'The virus is already here': Trump accused of xenophobia and shifting blame in historic coronavirus address

President pits America against Europe and China in 'most aggressive and comprehensive effort to confront a foreign virus in modern history'

Alex Woodward
New York
Thursday 12 March 2020 00:19 EDT
Donald Trump speaks to the nation about his administration's coronavirus response on 11 March.
Donald Trump speaks to the nation about his administration's coronavirus response on 11 March.

Donald Trump has drawn fire for his reference to the coronavirus as a "foreign virus" and for focusing on a ban on European travel despite repeated warnings from health officials that the Covid-19 outbreak's inevitable surge throughout the US is coming through community spread that's already in the country.

In his address to the nation on Wednesday, the president asserted that "the virus will not have a chance against us" as he blamed Europe for failing to contain the outbreak and said the administration's ban on China travel was effective in limiting its spread.

Critics said his focus on closing travel relies on xenophobia and merely shifts the blame as Americans brace for a spike in infections with limited testing capabilities.

The president said: "We are marshalling the full power of the federal government and the private sector to protect the American people. This is the most aggressive and comprehensive effort to confront a foreign virus in modern history."

But there are nearly 1,300 cases in the US, including at least 37 deaths — two weeks after the president announced that the US would be "close to zero" patients within a "couple of days".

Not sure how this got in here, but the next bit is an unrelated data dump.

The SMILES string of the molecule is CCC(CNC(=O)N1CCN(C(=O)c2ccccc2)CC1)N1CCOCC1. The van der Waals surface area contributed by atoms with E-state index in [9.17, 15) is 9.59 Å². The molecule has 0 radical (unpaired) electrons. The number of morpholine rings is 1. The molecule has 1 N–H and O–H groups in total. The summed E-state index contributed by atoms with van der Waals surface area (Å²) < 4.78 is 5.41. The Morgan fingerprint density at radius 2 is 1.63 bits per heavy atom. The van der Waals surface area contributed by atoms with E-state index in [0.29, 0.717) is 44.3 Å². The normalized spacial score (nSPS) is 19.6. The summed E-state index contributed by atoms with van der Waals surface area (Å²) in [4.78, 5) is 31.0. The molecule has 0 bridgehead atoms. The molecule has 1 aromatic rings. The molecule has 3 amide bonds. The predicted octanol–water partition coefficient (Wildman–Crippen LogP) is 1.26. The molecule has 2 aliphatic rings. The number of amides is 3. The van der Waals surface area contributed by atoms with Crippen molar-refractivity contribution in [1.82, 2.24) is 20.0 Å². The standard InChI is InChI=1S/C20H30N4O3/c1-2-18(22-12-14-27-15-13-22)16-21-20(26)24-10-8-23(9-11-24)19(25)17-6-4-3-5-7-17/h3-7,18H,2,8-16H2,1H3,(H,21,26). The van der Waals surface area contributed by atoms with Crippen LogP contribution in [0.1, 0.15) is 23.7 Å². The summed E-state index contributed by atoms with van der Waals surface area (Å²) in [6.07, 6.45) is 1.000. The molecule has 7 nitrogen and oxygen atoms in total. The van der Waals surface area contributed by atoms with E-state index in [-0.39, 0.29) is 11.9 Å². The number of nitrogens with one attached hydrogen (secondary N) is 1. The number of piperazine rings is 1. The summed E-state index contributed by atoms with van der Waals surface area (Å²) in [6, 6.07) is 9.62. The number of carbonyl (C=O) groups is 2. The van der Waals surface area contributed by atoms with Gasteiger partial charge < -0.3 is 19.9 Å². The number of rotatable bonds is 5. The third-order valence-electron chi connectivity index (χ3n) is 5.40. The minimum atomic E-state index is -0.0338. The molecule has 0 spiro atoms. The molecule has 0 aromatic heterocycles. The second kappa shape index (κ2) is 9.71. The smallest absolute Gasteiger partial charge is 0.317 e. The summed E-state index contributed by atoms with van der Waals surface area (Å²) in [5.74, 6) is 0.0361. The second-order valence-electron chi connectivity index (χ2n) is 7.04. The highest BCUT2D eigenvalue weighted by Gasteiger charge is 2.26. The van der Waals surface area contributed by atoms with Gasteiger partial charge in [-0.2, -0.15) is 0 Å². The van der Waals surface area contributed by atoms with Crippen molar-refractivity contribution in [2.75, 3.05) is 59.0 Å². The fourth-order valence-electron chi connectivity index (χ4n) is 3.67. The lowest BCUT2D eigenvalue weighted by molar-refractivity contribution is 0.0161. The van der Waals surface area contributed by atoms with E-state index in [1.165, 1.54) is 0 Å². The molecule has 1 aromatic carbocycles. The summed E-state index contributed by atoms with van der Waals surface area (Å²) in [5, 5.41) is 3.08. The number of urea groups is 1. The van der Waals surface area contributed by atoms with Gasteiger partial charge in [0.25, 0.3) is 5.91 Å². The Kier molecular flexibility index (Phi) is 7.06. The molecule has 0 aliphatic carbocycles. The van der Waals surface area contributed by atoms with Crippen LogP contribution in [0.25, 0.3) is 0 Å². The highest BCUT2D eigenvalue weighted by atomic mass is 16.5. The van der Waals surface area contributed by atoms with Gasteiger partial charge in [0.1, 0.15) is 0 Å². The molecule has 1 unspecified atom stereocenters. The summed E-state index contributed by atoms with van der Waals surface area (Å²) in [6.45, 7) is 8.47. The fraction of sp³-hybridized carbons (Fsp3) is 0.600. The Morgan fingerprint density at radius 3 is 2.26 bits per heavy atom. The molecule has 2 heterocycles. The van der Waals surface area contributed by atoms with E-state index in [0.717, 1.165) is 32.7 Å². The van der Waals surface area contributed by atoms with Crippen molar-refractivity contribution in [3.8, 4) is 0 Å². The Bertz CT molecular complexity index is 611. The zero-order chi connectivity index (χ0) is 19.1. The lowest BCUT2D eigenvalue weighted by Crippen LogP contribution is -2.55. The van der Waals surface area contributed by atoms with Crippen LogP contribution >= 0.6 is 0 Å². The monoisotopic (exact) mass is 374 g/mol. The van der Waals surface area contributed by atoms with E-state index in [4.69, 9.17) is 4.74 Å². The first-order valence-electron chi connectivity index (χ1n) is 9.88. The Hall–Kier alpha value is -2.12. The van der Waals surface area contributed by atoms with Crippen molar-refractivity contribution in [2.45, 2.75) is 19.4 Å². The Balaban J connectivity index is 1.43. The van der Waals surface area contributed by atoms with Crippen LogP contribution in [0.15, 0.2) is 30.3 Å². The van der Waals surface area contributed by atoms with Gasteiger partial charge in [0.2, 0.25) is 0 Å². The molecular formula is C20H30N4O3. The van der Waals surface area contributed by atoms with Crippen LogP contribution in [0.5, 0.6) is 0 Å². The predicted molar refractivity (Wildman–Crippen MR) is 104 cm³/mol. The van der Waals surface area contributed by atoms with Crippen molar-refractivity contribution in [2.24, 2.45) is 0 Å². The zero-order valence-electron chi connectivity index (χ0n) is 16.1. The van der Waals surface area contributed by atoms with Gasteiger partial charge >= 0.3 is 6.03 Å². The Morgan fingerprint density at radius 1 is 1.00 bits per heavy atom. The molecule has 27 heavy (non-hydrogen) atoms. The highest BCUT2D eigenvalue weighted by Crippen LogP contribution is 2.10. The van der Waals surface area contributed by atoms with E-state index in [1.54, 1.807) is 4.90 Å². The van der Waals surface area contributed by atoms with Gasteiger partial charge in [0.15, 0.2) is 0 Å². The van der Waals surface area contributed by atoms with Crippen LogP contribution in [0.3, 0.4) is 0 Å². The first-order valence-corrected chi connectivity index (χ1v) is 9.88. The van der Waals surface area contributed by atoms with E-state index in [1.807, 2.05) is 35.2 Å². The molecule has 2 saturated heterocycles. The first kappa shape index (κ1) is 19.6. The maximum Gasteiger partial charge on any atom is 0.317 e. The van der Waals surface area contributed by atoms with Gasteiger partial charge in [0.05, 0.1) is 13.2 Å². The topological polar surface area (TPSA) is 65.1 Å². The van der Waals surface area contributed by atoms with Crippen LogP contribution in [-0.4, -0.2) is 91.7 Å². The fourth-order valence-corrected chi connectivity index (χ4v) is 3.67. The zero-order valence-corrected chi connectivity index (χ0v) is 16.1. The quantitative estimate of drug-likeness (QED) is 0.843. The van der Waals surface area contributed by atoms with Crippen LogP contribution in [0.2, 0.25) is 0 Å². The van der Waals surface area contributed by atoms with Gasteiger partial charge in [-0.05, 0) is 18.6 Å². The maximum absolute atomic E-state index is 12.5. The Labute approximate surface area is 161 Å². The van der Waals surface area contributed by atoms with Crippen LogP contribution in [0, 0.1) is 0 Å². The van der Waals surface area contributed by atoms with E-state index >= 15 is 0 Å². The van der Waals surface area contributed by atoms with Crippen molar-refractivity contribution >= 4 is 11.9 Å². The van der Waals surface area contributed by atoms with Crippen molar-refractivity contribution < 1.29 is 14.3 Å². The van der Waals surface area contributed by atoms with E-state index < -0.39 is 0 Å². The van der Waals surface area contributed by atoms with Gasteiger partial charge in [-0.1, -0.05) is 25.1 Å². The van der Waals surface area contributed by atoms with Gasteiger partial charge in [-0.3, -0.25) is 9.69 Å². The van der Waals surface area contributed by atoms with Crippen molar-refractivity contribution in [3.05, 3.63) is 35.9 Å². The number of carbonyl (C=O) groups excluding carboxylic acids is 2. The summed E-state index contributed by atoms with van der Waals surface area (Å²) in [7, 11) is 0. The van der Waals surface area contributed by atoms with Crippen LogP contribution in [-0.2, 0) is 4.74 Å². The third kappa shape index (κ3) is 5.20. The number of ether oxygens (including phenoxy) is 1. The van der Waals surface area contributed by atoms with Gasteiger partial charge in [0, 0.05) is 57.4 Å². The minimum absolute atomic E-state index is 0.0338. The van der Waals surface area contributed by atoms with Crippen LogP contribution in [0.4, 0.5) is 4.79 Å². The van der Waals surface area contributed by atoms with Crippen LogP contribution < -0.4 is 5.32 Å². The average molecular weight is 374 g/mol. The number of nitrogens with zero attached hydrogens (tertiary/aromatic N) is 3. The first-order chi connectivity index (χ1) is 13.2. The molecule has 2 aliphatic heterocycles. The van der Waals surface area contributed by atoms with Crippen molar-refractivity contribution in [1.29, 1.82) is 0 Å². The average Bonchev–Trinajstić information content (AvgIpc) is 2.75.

Officials in health departments across the US have urged the cancellations of "mass gatherings" and warned of inevitable rise in new cases through community spread with no known source of infection. Health workers have stressed that otherwise "healthy" people who don't appear to be sick may pose a risk as a vector to other people who could be vulnerable to the virus.

In their response to the president's address, Senator Minority Leader Chuck Schumer and House Speaker Nancy Pelosi said: "Alarmingly, the president did not say how the administration will address the lack of coronavirus testing kits throughout the United States."

The "virus is already here" said Congressman Ted Lieu. "What we need is sufficient testing, which we don't have."

Mr Trump's address followed the World Health Organization's declaration of a pandemic, as the virus reaches more than 100 countries with a death toll of more than 4,000.

"This is not about a 'foreign virus', whatever that means," New York Governor Andrew Cuomo told CNN. "It's here. It's community spread. It's much more prevalent than we know ... The numbers of cases are going to skyrocket [and] that is going to be jarring for the American people."

New York has created a "containment" area in New Rochelle, north of New York City in Westchester County, where hundreds of people are under quarantine.

On Wednesday, Dr Anthony Fauci with the National Institutes of Health told Congress that "it is going to get worse" as the president attempted to calm market fears amid historic drops on the Dow Jones. Following a White House briefing later that day, the president dismissed a question about health officials contradicting his claims as "fake news."

Minnesota Senator Tina Smith said that the president "has obstructed efforts to contain [and] suppress coronavirus" and has misled the public about its seriousness. "Tonight — after weeks — he tells us the way to stop this 'foreign virus' is to stop travel to Europe. Can't imagine a worse example of leadership when our country needs it most."

Join our commenting forum

Join thought-provoking conversations, follow other Independent readers and see their replies


Thank you for registering

Please refresh the page or navigate to another page on the site to be automatically logged inPlease refresh your browser to be logged in